Her eyes trailed over the food and drink offerings with disinterest. Though nothing appealed to her, May knew she had to order something if she didn’t want to piss off her already grumpy waitress. She flipped the menu to find a full page of wine, beer, and cocktail options and something inside her ached. The idea of drinking away her anxiety felt like the perfect antidote, and May was startled by how badly she wanted it. Thankfully it was far too early; the restaurant wouldn’t be serving alcohol for hours. When the waitress returned, May ordered a light breakfast and tea. She privately resolved to ignore the booze menu for the rest of the day.

The day passed at an excruciating pace. To fill the time, May pulled out the curling notepad she had been using to keep her thoughts and plans for her solo mission. Multiple pages were dedicated to the litany of questions that continued to come to her as she tried to imagine how she was going to find a missing wishing star that an entire army’s worth of Loyals hadn’t been able to locate for over two decades.

What do I do if the Murder can’t help me?

Where did the Loyals take Dawn and Oliver?

What does a wishing star even look like???

She kept lists of places she could look and other people she might be able to turn to for help.

Former criminals from the cirque (pretty sure Lenore did time for murder)

Sean and wife (former cops) – would they be allowed to help?

Lunch time rolled around and the waitress hovered around the booth, watching May with a mix of curiosity and bitterness. May ordered a sandwich and more tea, settling up her tab with a better than fair tip that seemed to brighten the waitress’ mood and bought May a couple more hours in her vinyl formica fortress.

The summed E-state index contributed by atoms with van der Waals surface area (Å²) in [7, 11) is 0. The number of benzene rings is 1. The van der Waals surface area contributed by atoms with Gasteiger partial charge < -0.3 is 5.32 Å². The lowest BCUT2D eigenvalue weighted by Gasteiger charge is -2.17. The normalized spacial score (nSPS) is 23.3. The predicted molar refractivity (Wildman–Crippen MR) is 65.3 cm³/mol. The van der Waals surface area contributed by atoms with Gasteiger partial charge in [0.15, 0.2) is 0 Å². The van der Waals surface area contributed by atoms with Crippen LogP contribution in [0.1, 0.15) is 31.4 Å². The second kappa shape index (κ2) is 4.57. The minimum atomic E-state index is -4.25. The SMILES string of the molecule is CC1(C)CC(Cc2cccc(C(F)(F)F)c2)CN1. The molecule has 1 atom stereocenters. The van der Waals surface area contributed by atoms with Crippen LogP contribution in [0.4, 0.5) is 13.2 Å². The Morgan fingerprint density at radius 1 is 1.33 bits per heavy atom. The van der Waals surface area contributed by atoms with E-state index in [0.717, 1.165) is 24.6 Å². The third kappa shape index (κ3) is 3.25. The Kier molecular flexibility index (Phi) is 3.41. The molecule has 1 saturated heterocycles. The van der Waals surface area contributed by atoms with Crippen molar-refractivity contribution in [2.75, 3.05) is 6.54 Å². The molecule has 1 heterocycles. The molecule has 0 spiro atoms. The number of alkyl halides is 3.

Eventually a new waiter – or perhaps the manager – stepped up to the table.

“I’m sorry, miss. We’ve got a bigger party that needs a table and you haven’t ordered anything in a while. Would you mind if I moved you to the bar?”

May couldn’t blame him for wanting to move her, and she appreciated that he wasn’t simply kicking her out. But as she eyed the bar, the idea of sitting with her back to the room and in such tantalizing proximity to four icy draught taps made her shake her head. With a word of thanks, she gathered her things and slipped out of the booth. It felt as if every pair of eyes in the restaurant followed her as she wove toward the door, through the waiting party, and out into the blinding afternoon sunlight.

“Now what?” May murmured to herself. All around her obliviously happy or distracted people came and went without sparing her so much as a sideways glance. She checked the time – perhaps she’d be able to find a hotel that would let her check into a room early. Her mind conjured up an image of a neat and seemingly empty room. Would it be secure enough? She played with the idea of dragging the bedding into the bathroom and sleeping in the tub just for the sake of having an extra locking door between herself and the rest of the world.

She meandered through the streets so fixated on finding a place to stay that she only vaguely noticed the faces she saw along the way. An old couple toddling arm in arm and bickering about what to make for dinner, a gaggle of school-aged kids jostling one another as they made their way to the beach, a beauty with dark features whose eyes flicked to May’s as they passed each other.

A light of familiarity sparked in the back of May’s mind; a twinge of nostalgia tainted by heartbreak.

“May?” asked a voice from her past. “Is that you?”

Her body seized in place. There was no way the owner of that velvety voice could really be the person May’s mind jumped to… could it?

Slowly, May turned. The woman had stopped too. She stood stock still, staring back at May with disbelief.

It was her after all: a touch older but with the same entrancing black eyes May had once spent countless hours gazing into and dreaming of.

Her first love.

May could barely find her voice.

“Mila?

What are you doing here?”